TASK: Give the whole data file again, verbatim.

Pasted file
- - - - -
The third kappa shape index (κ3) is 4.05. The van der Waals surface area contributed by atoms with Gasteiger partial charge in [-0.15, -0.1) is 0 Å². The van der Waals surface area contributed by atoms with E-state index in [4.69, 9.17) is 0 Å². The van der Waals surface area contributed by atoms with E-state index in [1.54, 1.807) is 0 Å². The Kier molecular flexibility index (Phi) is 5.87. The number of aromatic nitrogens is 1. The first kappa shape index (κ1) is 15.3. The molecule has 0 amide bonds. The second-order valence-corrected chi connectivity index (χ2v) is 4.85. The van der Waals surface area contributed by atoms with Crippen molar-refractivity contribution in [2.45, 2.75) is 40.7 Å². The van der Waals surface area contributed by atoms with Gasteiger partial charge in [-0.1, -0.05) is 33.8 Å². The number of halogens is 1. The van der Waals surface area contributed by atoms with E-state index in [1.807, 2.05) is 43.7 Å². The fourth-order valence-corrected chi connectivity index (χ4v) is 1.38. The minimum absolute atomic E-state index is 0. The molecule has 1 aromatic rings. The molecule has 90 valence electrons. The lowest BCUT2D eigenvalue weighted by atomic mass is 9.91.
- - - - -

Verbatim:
The third kappa shape index (κ3) is 4.05. The van der Waals surface area contributed by atoms with Gasteiger partial charge in [-0.15, -0.1) is 0 Å². The van der Waals surface area contributed by atoms with E-state index in [4.69, 9.17) is 0 Å². The van der Waals surface area contributed by atoms with E-state index in [1.54, 1.807) is 0 Å². The Kier molecular flexibility index (Phi) is 5.87. The number of aromatic nitrogens is 1. The first kappa shape index (κ1) is 15.3. The molecule has 0 amide bonds. The second-order valence-corrected chi connectivity index (χ2v) is 4.85. The van der Waals surface area contributed by atoms with Crippen molar-refractivity contribution in [2.45, 2.75) is 40.7 Å². The van der Waals surface area contributed by atoms with Gasteiger partial charge in [-0.1, -0.05) is 33.8 Å². The number of halogens is 1. The van der Waals surface area contributed by atoms with E-state index in [1.807, 2.05) is 43.7 Å². The fourth-order valence-corrected chi connectivity index (χ4v) is 1.38. The minimum absolute atomic E-state index is 0. The molecule has 1 aromatic rings. The molecule has 90 valence electrons. The lowest BCUT2D eigenvalue weighted by atomic mass is 9.91.